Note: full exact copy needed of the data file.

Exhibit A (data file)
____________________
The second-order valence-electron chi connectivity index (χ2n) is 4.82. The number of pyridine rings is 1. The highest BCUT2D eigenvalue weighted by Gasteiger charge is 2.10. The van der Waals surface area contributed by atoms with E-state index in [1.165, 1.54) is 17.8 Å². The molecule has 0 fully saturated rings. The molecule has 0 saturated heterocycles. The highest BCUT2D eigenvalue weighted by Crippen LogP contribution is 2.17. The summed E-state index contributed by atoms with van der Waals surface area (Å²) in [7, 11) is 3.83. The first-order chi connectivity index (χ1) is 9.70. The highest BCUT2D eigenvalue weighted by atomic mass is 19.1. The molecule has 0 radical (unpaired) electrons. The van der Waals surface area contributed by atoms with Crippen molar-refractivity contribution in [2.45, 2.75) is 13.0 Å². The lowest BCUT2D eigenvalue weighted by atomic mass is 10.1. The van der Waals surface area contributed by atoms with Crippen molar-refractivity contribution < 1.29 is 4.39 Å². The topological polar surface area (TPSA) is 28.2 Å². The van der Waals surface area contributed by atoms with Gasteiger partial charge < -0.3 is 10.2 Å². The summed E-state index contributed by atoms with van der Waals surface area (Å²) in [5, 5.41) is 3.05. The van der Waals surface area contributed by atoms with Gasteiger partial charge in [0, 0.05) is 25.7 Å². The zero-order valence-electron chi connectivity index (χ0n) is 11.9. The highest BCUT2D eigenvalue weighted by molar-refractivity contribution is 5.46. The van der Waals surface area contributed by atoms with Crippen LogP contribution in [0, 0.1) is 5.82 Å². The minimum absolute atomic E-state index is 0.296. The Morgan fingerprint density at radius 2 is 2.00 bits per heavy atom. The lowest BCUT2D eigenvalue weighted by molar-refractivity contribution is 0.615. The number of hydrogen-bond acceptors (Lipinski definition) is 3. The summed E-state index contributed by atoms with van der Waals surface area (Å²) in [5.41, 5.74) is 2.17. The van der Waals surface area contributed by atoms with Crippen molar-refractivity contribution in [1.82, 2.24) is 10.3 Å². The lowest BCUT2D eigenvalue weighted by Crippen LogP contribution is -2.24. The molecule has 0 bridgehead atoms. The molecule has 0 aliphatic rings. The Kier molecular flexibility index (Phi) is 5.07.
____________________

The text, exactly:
The second-order valence-electron chi connectivity index (χ2n) is 4.82. The number of pyridine rings is 1. The highest BCUT2D eigenvalue weighted by Gasteiger charge is 2.10. The van der Waals surface area contributed by atoms with E-state index in [1.165, 1.54) is 17.8 Å². The molecule has 0 fully saturated rings. The molecule has 0 saturated heterocycles. The highest BCUT2D eigenvalue weighted by Crippen LogP contribution is 2.17. The summed E-state index contributed by atoms with van der Waals surface area (Å²) in [7, 11) is 3.83. The first-order chi connectivity index (χ1) is 9.70. The highest BCUT2D eigenvalue weighted by atomic mass is 19.1. The molecule has 0 radical (unpaired) electrons. The van der Waals surface area contributed by atoms with Crippen molar-refractivity contribution in [2.45, 2.75) is 13.0 Å². The lowest BCUT2D eigenvalue weighted by atomic mass is 10.1. The van der Waals surface area contributed by atoms with Crippen molar-refractivity contribution < 1.29 is 4.39 Å². The topological polar surface area (TPSA) is 28.2 Å². The van der Waals surface area contributed by atoms with Gasteiger partial charge < -0.3 is 10.2 Å². The summed E-state index contributed by atoms with van der Waals surface area (Å²) in [5, 5.41) is 3.05. The van der Waals surface area contributed by atoms with Gasteiger partial charge in [0, 0.05) is 25.7 Å². The zero-order valence-electron chi connectivity index (χ0n) is 11.9. The highest BCUT2D eigenvalue weighted by molar-refractivity contribution is 5.46. The van der Waals surface area contributed by atoms with Crippen LogP contribution in [0, 0.1) is 5.82 Å². The minimum absolute atomic E-state index is 0.296. The Morgan fingerprint density at radius 2 is 2.00 bits per heavy atom. The lowest BCUT2D eigenvalue weighted by molar-refractivity contribution is 0.615. The number of hydrogen-bond acceptors (Lipinski definition) is 3. The summed E-state index contributed by atoms with van der Waals surface area (Å²) in [5.41, 5.74) is 2.17. The van der Waals surface area contributed by atoms with Crippen molar-refractivity contribution in [1.82, 2.24) is 10.3 Å². The lowest BCUT2D eigenvalue weighted by Crippen LogP contribution is -2.24. The molecule has 0 bridgehead atoms. The molecule has 0 aliphatic rings. The Kier molecular flexibility index (Phi) is 5.07.